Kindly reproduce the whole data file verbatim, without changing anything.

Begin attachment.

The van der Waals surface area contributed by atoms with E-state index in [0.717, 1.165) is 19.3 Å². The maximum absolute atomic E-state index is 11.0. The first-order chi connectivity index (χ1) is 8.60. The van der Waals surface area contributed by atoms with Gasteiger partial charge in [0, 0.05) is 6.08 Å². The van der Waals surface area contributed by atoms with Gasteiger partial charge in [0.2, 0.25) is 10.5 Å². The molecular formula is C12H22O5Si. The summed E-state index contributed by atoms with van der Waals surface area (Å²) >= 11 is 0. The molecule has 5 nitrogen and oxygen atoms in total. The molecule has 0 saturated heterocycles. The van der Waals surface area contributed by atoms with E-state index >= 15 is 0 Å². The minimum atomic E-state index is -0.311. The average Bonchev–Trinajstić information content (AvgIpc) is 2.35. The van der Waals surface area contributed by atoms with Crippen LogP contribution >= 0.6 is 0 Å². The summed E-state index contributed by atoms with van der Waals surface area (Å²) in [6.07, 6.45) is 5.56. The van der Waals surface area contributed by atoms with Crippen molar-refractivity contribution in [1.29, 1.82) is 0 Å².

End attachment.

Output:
The van der Waals surface area contributed by atoms with E-state index in [0.717, 1.165) is 19.3 Å². The maximum absolute atomic E-state index is 11.0. The first-order chi connectivity index (χ1) is 8.60. The van der Waals surface area contributed by atoms with Gasteiger partial charge in [0, 0.05) is 6.08 Å². The van der Waals surface area contributed by atoms with Gasteiger partial charge in [0.2, 0.25) is 10.5 Å². The molecular formula is C12H22O5Si. The summed E-state index contributed by atoms with van der Waals surface area (Å²) >= 11 is 0. The molecule has 5 nitrogen and oxygen atoms in total. The molecule has 0 saturated heterocycles. The van der Waals surface area contributed by atoms with E-state index >= 15 is 0 Å². The minimum atomic E-state index is -0.311. The average Bonchev–Trinajstić information content (AvgIpc) is 2.35. The van der Waals surface area contributed by atoms with Crippen LogP contribution >= 0.6 is 0 Å². The summed E-state index contributed by atoms with van der Waals surface area (Å²) in [6.07, 6.45) is 5.56. The van der Waals surface area contributed by atoms with Crippen molar-refractivity contribution in [1.29, 1.82) is 0 Å².